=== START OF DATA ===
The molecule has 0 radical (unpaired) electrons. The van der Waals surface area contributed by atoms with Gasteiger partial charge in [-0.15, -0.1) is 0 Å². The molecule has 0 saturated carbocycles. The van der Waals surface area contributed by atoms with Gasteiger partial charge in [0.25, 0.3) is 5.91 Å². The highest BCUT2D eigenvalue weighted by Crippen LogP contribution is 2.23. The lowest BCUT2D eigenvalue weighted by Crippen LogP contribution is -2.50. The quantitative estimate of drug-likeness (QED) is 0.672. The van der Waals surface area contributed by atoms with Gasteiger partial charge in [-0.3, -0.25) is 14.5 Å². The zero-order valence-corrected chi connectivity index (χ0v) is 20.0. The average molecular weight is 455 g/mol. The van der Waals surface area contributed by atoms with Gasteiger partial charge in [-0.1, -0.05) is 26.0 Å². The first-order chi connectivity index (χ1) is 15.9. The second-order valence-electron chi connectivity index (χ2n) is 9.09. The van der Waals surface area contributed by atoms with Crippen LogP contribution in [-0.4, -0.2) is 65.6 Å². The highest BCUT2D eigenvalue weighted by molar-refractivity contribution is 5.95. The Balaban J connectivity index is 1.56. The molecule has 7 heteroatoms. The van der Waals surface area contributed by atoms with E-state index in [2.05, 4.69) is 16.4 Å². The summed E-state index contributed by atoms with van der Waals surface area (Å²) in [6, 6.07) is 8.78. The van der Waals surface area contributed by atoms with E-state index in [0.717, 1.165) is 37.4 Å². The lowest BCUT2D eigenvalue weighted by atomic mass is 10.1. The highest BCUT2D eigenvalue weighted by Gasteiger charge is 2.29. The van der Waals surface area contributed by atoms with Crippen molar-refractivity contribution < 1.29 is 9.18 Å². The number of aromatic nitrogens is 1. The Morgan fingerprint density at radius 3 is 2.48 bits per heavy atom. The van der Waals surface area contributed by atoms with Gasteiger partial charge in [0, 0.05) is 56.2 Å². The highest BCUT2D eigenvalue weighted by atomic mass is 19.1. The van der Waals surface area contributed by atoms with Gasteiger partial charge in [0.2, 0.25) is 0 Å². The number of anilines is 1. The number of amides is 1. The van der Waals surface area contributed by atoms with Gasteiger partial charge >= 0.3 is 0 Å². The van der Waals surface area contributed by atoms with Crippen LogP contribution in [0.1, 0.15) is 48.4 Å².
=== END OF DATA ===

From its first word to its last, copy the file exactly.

The molecule has 0 radical (unpaired) electrons. The van der Waals surface area contributed by atoms with Gasteiger partial charge in [-0.15, -0.1) is 0 Å². The molecule has 0 saturated carbocycles. The van der Waals surface area contributed by atoms with Gasteiger partial charge in [0.25, 0.3) is 5.91 Å². The highest BCUT2D eigenvalue weighted by Crippen LogP contribution is 2.23. The lowest BCUT2D eigenvalue weighted by Crippen LogP contribution is -2.50. The quantitative estimate of drug-likeness (QED) is 0.672. The van der Waals surface area contributed by atoms with Gasteiger partial charge in [-0.3, -0.25) is 14.5 Å². The zero-order valence-corrected chi connectivity index (χ0v) is 20.0. The average molecular weight is 455 g/mol. The van der Waals surface area contributed by atoms with Gasteiger partial charge in [-0.1, -0.05) is 26.0 Å². The first-order chi connectivity index (χ1) is 15.9. The second-order valence-electron chi connectivity index (χ2n) is 9.09. The van der Waals surface area contributed by atoms with Crippen LogP contribution in [-0.4, -0.2) is 65.6 Å². The highest BCUT2D eigenvalue weighted by molar-refractivity contribution is 5.95. The Balaban J connectivity index is 1.56. The molecule has 7 heteroatoms. The van der Waals surface area contributed by atoms with E-state index in [2.05, 4.69) is 16.4 Å². The summed E-state index contributed by atoms with van der Waals surface area (Å²) in [6, 6.07) is 8.78. The van der Waals surface area contributed by atoms with E-state index in [0.717, 1.165) is 37.4 Å². The lowest BCUT2D eigenvalue weighted by atomic mass is 10.1. The highest BCUT2D eigenvalue weighted by Gasteiger charge is 2.29. The van der Waals surface area contributed by atoms with Crippen molar-refractivity contribution < 1.29 is 9.18 Å². The number of aromatic nitrogens is 1. The Morgan fingerprint density at radius 3 is 2.48 bits per heavy atom. The van der Waals surface area contributed by atoms with Gasteiger partial charge in [0, 0.05) is 56.2 Å². The highest BCUT2D eigenvalue weighted by atomic mass is 19.1. The van der Waals surface area contributed by atoms with Gasteiger partial charge in [0.2, 0.25) is 0 Å². The number of anilines is 1. The number of amides is 1. The van der Waals surface area contributed by atoms with Gasteiger partial charge >= 0.3 is 0 Å². The van der Waals surface area contributed by atoms with Crippen LogP contribution in [0.1, 0.15) is 48.4 Å².